A fan of innovation, Heather says she sees the bike ride as a creative way to raise funds to support and accelerate cancer research, a cause dear to her heart not only because of her mom.
Her father, Charles Evans, was a cancer immunologist for 25 years, joining the National Institutes of Health (NIH) to do basic science research in tumor biology focused on how people can use the body’s own defense mechanisms to fight cancer.
“He was among the first wave of basic scientists hired at the NIH at that time through the Commissioned Corps of the U.S. Public Health Service. This was part of President Nixon’s ‘War on Cancer,’ an effort that committed $100 million to find a cure for cancer. My dad was part of this extraordinary effort launched in 1971 – the year I was born.”
In 2004, Charles was diagnosed with bladder cancer and he underwent immunotherapy. BCG, the vaccine for tuberculosis, was introduced into his bladder, eventually eradicating his cancer. He’s been cancer-free now for almost 20 years, nearly equal to the number of years he spent researching ways to fight cancer.
“He was one of the first people to work on immune-modulating substances produced by white blood cells called lymphocytes; leukoregulin was the molecule that he discovered,” Heather said.
Another prolific researcher who arrived at the NIH around the same time as her father was surgeon scientist Steven Rosenberg, chief of surgery at the NIH Clinical Center for the past 45 years. He translated basic research discoveries to treat patients with metastatic melanoma, sarcoma and lymphoma successfully, she explained. “It’s always very important to know that we’re funding good, quality cancer research because it is a very expensive endeavor.”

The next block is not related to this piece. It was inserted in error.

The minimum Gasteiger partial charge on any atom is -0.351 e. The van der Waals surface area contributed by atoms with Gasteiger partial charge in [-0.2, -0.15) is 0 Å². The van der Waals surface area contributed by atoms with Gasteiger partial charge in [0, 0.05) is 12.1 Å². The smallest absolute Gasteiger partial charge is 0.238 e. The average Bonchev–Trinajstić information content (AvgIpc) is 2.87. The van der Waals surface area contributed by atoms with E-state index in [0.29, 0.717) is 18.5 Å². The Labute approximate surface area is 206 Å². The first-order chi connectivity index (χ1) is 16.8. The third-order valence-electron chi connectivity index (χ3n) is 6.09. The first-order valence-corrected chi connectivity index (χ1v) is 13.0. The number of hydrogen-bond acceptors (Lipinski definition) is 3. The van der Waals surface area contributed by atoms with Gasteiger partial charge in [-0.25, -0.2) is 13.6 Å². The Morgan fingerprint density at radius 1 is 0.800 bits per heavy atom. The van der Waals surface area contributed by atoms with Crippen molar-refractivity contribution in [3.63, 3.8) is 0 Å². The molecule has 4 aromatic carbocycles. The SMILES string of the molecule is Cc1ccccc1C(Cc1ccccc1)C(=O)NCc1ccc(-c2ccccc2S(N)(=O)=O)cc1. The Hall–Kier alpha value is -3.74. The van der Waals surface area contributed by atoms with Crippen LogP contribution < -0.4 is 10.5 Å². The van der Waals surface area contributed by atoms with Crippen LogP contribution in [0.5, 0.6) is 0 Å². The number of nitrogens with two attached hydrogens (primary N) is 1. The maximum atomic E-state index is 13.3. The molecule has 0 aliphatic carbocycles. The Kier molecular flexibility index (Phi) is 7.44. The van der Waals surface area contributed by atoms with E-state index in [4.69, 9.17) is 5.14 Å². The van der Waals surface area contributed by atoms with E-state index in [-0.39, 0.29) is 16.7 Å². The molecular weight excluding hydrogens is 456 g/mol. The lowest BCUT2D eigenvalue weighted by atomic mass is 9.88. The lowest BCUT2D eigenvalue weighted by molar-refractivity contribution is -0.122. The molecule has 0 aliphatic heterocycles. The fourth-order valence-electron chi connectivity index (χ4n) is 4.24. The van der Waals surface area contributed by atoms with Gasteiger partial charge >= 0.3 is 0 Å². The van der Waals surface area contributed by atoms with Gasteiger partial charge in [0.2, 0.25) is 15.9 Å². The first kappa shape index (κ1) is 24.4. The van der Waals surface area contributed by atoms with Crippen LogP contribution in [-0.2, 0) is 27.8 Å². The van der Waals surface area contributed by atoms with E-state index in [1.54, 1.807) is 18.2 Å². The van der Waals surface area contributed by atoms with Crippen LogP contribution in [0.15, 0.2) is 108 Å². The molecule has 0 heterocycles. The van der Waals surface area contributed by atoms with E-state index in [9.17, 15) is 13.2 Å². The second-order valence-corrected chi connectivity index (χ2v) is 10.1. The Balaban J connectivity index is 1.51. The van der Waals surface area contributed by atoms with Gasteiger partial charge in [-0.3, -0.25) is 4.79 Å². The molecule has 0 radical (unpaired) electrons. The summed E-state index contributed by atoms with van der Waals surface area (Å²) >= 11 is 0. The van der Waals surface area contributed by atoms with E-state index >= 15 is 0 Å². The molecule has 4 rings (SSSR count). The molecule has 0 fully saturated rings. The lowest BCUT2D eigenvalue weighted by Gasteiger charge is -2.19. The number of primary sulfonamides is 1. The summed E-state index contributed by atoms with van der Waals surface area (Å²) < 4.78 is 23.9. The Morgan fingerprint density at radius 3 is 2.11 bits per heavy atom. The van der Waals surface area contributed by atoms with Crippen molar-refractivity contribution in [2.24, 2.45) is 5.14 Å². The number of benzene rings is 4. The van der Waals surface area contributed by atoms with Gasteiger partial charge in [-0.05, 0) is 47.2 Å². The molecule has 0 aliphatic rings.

This year, the family – all now based in Charleston – will support LOWVELO and Heather and Nancy will take on the Boeing 50-mile route, raising $5,000 each for cancer research at Hollings Cancer Center. Though still in a watchful-waiting mode as far as tracking her cancer, Nancy’s training is right on track, with some September rides maxing out at 26 miles while she steadily recovers from two knee replacements since February 2018.
“I was sad about leaving Seattle because I couldn’t ride with my two new knees this past August in Obliteride. But then before that even took place, I found out about LOWVELO, and I was so happy,” Nancy said. “My cancer care is with Dr. Hess at the MUSC Hollings Cancer Center – so I’m benefiting from whatever they do there. You know, it’s like I am putting money in a bank that’s good for me.”
For more information about MUSC’s LOWVELO event on Nov. 1-2, visit lowvelo.org.